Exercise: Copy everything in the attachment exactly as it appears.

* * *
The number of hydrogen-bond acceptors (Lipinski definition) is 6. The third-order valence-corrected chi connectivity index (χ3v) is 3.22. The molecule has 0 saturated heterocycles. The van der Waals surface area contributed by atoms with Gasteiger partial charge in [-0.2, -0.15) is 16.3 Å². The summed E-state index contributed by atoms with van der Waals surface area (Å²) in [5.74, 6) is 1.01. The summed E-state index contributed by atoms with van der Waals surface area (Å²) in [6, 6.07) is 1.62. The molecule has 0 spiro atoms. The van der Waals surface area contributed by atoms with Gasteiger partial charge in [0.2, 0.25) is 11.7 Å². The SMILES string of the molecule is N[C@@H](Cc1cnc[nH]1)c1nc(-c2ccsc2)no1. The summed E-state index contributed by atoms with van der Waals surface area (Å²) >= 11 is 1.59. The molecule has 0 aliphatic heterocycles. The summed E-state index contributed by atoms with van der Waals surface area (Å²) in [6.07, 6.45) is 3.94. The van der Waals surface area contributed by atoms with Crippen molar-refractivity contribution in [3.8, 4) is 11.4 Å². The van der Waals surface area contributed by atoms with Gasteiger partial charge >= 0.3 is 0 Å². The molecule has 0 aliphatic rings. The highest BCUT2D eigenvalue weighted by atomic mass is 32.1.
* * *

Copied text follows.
The number of hydrogen-bond acceptors (Lipinski definition) is 6. The third-order valence-corrected chi connectivity index (χ3v) is 3.22. The molecule has 0 saturated heterocycles. The van der Waals surface area contributed by atoms with Gasteiger partial charge in [-0.2, -0.15) is 16.3 Å². The summed E-state index contributed by atoms with van der Waals surface area (Å²) in [5.74, 6) is 1.01. The summed E-state index contributed by atoms with van der Waals surface area (Å²) in [6, 6.07) is 1.62. The molecule has 0 spiro atoms. The van der Waals surface area contributed by atoms with Gasteiger partial charge in [0.2, 0.25) is 11.7 Å². The SMILES string of the molecule is N[C@@H](Cc1cnc[nH]1)c1nc(-c2ccsc2)no1. The summed E-state index contributed by atoms with van der Waals surface area (Å²) >= 11 is 1.59. The molecule has 0 aliphatic heterocycles. The summed E-state index contributed by atoms with van der Waals surface area (Å²) in [6.07, 6.45) is 3.94. The van der Waals surface area contributed by atoms with Crippen molar-refractivity contribution in [3.8, 4) is 11.4 Å². The van der Waals surface area contributed by atoms with Gasteiger partial charge >= 0.3 is 0 Å². The molecule has 0 aliphatic rings. The highest BCUT2D eigenvalue weighted by atomic mass is 32.1.